Root cause analysis (RCA) is a requirement of the new ISQM 1 which comes into effect in less than 10 days. It is one of the eight main components of that standard.

Audit firms will be expected to carry out RCA from 15 December 2022 and have the results and implementation action plan available for inspection by audit monitoring teams in 2023.

RCAs main objective is to examine the more serious audit deficiencies that have occurred during either hot or cold file reviews and involves asking ‘why’ questions, typically five times. The ultimate aim being to prevent them from happening again.

Known as the ‘5 Whys’ technique – it is allegedly attributed to the famously successful Toyota vehicle manufacture process.

In the audit world you might find that the source of a problem is lack of adequate staff training or staff performing audit work with an out of date disclosure checklist – the root problem occurs there.

But what is the root cause of the problem? The answer lies in going deeper by asking why the problem occurred. Asking “Why?” five times requires taking the answer to the first why and then asking why that occurs.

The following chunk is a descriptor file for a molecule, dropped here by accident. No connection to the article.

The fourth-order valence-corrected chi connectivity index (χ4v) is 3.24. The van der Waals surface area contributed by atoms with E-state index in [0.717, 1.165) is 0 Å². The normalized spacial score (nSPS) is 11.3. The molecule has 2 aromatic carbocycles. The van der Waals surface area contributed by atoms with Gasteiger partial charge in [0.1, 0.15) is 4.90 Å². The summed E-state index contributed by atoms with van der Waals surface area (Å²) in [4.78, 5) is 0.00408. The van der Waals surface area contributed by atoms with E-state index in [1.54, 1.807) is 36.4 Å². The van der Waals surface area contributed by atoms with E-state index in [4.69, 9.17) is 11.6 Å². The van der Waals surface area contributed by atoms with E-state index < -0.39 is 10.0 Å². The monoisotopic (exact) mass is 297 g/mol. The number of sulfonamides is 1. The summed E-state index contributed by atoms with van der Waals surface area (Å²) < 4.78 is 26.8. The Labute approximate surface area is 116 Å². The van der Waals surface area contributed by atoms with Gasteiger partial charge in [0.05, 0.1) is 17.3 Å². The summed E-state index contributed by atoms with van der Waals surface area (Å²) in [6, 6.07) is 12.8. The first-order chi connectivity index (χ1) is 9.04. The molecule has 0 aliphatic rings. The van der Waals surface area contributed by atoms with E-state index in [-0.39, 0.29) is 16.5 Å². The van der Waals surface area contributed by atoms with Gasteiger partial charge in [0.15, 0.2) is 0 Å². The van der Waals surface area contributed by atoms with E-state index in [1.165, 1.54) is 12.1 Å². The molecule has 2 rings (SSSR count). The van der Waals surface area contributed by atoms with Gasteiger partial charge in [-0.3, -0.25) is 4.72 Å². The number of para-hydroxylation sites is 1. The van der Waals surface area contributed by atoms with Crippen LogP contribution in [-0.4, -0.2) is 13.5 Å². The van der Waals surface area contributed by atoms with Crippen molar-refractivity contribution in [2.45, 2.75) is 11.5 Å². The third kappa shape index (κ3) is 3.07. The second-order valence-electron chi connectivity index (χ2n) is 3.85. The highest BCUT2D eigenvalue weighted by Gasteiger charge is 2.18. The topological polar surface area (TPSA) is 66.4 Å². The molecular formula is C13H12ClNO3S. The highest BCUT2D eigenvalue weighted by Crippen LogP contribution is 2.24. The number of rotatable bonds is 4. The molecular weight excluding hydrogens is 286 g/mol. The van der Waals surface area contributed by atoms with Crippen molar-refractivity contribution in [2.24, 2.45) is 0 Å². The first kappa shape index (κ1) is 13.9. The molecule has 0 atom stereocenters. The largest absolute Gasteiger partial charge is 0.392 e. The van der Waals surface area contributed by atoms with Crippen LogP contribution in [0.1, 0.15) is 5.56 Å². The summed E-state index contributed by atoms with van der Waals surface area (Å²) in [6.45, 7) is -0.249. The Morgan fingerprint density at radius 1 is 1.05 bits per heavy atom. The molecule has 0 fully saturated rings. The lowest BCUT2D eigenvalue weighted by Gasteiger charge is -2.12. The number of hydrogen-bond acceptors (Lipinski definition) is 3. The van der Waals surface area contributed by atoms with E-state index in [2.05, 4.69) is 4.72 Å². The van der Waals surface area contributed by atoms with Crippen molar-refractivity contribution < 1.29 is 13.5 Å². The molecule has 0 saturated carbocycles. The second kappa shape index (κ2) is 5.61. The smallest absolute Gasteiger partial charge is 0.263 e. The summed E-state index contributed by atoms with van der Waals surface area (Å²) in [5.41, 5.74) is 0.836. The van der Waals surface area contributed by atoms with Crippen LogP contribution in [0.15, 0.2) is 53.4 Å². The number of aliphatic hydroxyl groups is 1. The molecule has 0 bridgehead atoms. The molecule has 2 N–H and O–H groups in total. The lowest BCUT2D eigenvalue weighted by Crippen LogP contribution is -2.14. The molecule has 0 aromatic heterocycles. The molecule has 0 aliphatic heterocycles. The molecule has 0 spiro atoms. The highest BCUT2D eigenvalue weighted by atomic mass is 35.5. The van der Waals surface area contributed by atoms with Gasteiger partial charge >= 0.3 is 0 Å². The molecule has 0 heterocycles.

Typically, the process of asking “Why?” leads upstream in the process. It may be a defect that occurs in planning, but the root cause may be in the poor quality of client records, or perhaps a lack of sufficiently critical sceptical thinking on the part of the audit team.

Some typical root cause that we have come across include:

  • risk assessment at the planning stage of the audit;
  • the extent of audit evidence obtained and the level of documentation; and
  • the degree of disclosure within the financial statements.

A common reason for these types of issue is a lack of understanding of the ISAs (Ireland) or accounting standards. Some firms insist on staff reading the ISAs as a basic starting point. What a good idea?

The 2022 book of the ISAs (Ireland) is available from the CAI store here. (We promise we don’t get a commission!). These standards are essential reading for all audit teams, especially with so many modifications to the standards coming into play for accounting periods ending 31 December 2022.

Other reasons that can be root causes include:

  • flaws in the design of audit tests and
  • inadequate review by senior audit team personnel (i.e. the audit manager or the audit engagement partner) as well as;
  • Client familiarity which can play a part in leading to poorer quality audit documentation.

For more assistance please see our new ISQM TOOLKIT or if you prefer to chat through the different audit risks and potential appropriate responses presented by this new standard, please call or e-mail John McCarthy FCA or e-mail him at

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